Caveat emptor? No, caveat seller


In our latest guest Blog, buying agent Henry Pryor warns sellers against overpricing their homes.

With any competition, for there to be winners there must be losers, and so it is with the housing market. That’s fine if you’re only interested in winners but if you ask about the losers, this can make you unpopular.

I haven’t always been a buying agent. For 22 years I sold homes, working for some of the smartest estate agents. During these years I talked the market up, suggesting that house prices and demand only ever increased.

Ever since I started buying houses for people in 2006 I have been aware that this is a one-sided view. For every seller there has to be a buyer and it isn’t in the buyer’s interests if property is getting more expensive. I discovered early on that people don’t like to hear that prices might be over-cooked. Estate agents did not want to imagine that the bull market might come to an end.

Yet it was clear that the market was overheating. Who thought that 110 per cent mortgages such as those given out by Northern Rock were sensible? Yet it was considered blasphemy to question it.

Since the credit crunch first hit in October 2007, asking prices have bounced back and are 44 per cent higher in London. However, average sale prices are only 14 per cent higher, even in Kensington and Chelsea, according to the Land Registry. In other parts of the UK prices have fallen considerably: in Wales, they are 30 per cent lower since the credit crunch. More than a million people have seen the typical 5 per cent equity that they put down when they bought their home wiped out. Lenders now prefer 25 per cent deposits, leaving these borrowers trapped.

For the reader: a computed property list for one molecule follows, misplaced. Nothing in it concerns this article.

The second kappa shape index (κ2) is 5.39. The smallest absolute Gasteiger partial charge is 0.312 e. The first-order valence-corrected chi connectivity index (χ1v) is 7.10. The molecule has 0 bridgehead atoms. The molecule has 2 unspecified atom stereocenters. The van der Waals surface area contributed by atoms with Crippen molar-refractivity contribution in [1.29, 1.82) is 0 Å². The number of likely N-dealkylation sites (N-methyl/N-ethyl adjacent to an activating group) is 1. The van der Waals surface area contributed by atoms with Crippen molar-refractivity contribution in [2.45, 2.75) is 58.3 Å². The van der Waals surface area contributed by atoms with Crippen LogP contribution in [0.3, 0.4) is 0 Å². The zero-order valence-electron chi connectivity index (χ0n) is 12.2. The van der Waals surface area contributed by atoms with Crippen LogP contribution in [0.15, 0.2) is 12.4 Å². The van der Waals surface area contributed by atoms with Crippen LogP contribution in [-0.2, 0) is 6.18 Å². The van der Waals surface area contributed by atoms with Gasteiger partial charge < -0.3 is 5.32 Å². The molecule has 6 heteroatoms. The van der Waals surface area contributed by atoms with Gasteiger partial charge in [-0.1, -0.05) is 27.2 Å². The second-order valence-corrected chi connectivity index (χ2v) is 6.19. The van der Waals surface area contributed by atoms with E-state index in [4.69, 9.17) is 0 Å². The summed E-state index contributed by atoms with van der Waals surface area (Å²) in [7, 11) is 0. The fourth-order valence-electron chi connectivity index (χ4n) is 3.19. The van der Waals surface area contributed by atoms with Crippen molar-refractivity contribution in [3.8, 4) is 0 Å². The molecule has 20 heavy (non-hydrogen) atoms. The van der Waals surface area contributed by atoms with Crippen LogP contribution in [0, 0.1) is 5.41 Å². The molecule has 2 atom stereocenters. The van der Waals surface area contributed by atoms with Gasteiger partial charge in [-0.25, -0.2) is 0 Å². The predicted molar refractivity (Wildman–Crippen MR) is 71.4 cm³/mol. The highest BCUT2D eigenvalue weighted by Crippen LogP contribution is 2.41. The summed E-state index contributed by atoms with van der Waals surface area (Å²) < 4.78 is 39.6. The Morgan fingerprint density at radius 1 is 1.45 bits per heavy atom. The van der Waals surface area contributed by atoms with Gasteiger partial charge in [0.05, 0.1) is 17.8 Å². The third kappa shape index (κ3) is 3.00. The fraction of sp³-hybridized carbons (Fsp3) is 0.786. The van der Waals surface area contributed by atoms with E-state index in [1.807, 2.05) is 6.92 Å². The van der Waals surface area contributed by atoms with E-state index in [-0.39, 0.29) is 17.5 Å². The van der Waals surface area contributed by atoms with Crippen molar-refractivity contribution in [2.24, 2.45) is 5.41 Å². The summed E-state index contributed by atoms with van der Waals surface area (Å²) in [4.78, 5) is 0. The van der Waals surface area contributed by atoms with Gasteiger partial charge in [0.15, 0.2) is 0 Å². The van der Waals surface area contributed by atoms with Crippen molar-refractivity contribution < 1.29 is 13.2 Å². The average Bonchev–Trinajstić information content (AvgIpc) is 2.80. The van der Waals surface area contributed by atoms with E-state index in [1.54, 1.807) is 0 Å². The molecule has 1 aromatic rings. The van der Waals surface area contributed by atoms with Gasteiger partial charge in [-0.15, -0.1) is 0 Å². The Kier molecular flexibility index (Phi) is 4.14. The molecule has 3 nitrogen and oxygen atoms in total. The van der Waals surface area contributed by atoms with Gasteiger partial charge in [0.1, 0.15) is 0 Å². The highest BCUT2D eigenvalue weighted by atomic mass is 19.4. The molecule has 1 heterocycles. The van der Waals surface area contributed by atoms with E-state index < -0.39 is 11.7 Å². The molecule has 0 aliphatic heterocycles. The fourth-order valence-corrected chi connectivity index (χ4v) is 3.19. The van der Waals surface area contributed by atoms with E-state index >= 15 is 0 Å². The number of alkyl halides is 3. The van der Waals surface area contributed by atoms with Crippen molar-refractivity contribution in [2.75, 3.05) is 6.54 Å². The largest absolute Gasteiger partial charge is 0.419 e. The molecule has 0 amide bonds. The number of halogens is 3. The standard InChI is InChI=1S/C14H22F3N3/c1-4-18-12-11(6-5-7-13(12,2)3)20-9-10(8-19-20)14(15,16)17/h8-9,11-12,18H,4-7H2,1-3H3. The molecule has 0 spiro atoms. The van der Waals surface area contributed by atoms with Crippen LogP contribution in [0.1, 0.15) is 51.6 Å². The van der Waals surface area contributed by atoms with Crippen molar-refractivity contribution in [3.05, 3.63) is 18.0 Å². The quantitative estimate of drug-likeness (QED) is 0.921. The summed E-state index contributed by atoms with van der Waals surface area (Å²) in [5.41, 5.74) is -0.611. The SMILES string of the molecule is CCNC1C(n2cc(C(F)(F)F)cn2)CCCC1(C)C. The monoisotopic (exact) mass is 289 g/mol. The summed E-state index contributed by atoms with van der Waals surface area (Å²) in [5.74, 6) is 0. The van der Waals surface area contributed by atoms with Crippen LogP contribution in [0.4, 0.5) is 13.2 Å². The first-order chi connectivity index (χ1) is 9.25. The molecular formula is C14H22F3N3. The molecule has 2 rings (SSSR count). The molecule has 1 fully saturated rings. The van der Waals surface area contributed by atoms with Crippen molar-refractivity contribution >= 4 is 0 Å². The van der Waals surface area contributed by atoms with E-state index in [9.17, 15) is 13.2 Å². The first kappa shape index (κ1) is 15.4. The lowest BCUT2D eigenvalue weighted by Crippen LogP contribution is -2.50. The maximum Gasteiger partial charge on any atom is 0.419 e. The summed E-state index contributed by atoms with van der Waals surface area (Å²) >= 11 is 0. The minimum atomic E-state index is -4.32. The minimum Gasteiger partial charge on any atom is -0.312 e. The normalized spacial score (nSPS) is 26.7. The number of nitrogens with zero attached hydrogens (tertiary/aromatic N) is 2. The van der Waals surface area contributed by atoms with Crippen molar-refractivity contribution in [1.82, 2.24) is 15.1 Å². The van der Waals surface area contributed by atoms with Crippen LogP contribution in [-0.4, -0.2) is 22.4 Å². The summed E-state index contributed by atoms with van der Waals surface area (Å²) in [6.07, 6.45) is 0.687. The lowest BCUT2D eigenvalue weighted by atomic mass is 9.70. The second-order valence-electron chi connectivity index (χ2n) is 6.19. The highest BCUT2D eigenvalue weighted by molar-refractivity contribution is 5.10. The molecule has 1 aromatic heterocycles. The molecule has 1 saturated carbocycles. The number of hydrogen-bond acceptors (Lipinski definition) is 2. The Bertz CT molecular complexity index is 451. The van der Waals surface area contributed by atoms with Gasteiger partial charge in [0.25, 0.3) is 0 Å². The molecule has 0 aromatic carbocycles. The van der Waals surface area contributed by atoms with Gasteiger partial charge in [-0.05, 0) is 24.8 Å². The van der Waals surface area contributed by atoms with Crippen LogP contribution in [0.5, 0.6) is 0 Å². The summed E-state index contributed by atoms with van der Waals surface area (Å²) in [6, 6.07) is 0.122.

Lately, I have been exposing sellers and agents who think they can ask too much for a house and that it won’t matter. Well, I have news for them. When looking on behalf of a buying client I sniff out homes that have got stuck and reduced in price. The problem is buyers often assume there is an issue if a property doesn’t sell quickly and give it a wide berth. Recently, this has enabled me to buy two properties at serious discounts to the original asking prices. I know about these properties because Google tracks your every move.

So, if you are planning to sell, don’t listen to the agent who thinks a high valuation will tempt you to list with him. Don’t think your house is worth what it might once have been. These days you leave a digital footprint when you market your home and there are folk like me who love buying properties at a discount. Caveat emptor? No, caveat seller.

The views expressed in this article are those of the author and not necessarily those of Anderson Harris

Adrian Anderson
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Adrian Anderson